Describing this makes it seems like an awful mess stitched together from reportage on the dissolution of the Soviet Union, a memoir of the authors own contact with the empire, travelogue and history of the various regions writer Geoff Dyer points out the section on the history of the Armenian book as especially wonderful, and I agree. The beauty of the writing pulls this together into a meditation on a collapsing empire and a changing of the world order with all the chaos and transformation that is involved. The rot, decay, and weirdness of collapse are what Kapusciski crafts his poetry from, and here he is frequently at his most poetic. But it is work, albeit well worth the trouble. It is difficult to put a finger on what it actually is -- travelogue vignettes is about as close as I can come to describing it. Kapuscinksi is a Polish journalist who traveled througout the Soviet Union when few other people could.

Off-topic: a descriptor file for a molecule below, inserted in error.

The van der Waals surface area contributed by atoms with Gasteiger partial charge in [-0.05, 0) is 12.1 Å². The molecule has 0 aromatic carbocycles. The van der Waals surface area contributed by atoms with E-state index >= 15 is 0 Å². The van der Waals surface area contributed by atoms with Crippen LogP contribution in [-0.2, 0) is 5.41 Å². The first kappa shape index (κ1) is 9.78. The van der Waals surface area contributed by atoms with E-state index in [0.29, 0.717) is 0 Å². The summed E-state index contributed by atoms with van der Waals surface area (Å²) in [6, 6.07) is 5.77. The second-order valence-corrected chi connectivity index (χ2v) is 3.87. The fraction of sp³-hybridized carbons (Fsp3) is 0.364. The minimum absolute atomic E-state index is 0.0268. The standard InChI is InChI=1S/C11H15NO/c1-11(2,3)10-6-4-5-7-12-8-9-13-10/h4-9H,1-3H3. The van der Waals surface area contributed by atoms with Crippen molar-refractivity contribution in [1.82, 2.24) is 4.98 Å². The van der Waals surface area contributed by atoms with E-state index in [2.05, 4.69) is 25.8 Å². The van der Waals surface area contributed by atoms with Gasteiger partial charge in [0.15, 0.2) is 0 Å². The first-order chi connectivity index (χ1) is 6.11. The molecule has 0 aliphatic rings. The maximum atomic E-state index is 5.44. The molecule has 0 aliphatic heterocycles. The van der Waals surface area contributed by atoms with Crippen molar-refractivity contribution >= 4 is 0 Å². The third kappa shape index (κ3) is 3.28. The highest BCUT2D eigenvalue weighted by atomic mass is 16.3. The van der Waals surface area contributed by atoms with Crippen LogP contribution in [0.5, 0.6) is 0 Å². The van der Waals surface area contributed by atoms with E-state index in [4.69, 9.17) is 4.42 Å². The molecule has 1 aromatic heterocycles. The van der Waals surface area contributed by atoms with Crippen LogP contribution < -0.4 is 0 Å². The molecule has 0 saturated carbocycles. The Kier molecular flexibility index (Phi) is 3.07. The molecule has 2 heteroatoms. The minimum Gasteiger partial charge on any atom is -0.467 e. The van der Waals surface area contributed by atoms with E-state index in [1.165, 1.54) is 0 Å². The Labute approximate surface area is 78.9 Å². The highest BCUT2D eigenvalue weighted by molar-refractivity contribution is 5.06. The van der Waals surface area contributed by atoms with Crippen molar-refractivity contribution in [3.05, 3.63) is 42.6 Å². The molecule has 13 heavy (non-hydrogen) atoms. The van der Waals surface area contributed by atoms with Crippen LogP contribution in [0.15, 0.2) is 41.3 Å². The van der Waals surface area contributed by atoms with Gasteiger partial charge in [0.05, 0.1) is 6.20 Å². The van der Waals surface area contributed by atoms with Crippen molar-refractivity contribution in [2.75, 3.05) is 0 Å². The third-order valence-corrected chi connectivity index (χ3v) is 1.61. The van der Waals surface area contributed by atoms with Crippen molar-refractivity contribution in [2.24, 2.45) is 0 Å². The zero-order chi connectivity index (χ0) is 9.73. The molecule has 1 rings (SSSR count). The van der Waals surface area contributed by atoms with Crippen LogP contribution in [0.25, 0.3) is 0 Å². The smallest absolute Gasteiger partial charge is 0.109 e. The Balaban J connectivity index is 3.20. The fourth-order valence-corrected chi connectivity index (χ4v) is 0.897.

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His sister Barbara was born the following year. They were born into poverty: he would later say that he felt at home in Africa as "food was scarce there too and everyone was also barefoot. When the Second World War began in September they came back to Pinsk after the city was captured by the Red Army and Ryszard returned to school there.
Later the family moved near Otwock. Ryszard continued education in primary school in Otwock — He became an amateur boxer bantamweight and football player. This was his first foreign trip. Their daughter Zofia was born in In August he reported from Kiev and in September he was sent to India , his first travel outside Europe. He returned via Afghanistan where he was detained at the airport in Kabul and Moscow. He came back to Poland by the Trans-Siberian Railway.
Beginning with that journey to India undertaken at the age of 24, he travelled across the developing world reporting on wars, coups and revolutions in Africa , Asia , and Latin America.
Shortly afterwards he also joined the weekly Polityka where he worked till When he finally returned to Poland, he had lived through twenty-seven revolutions and coups, been jailed 40 times and survived four death sentences.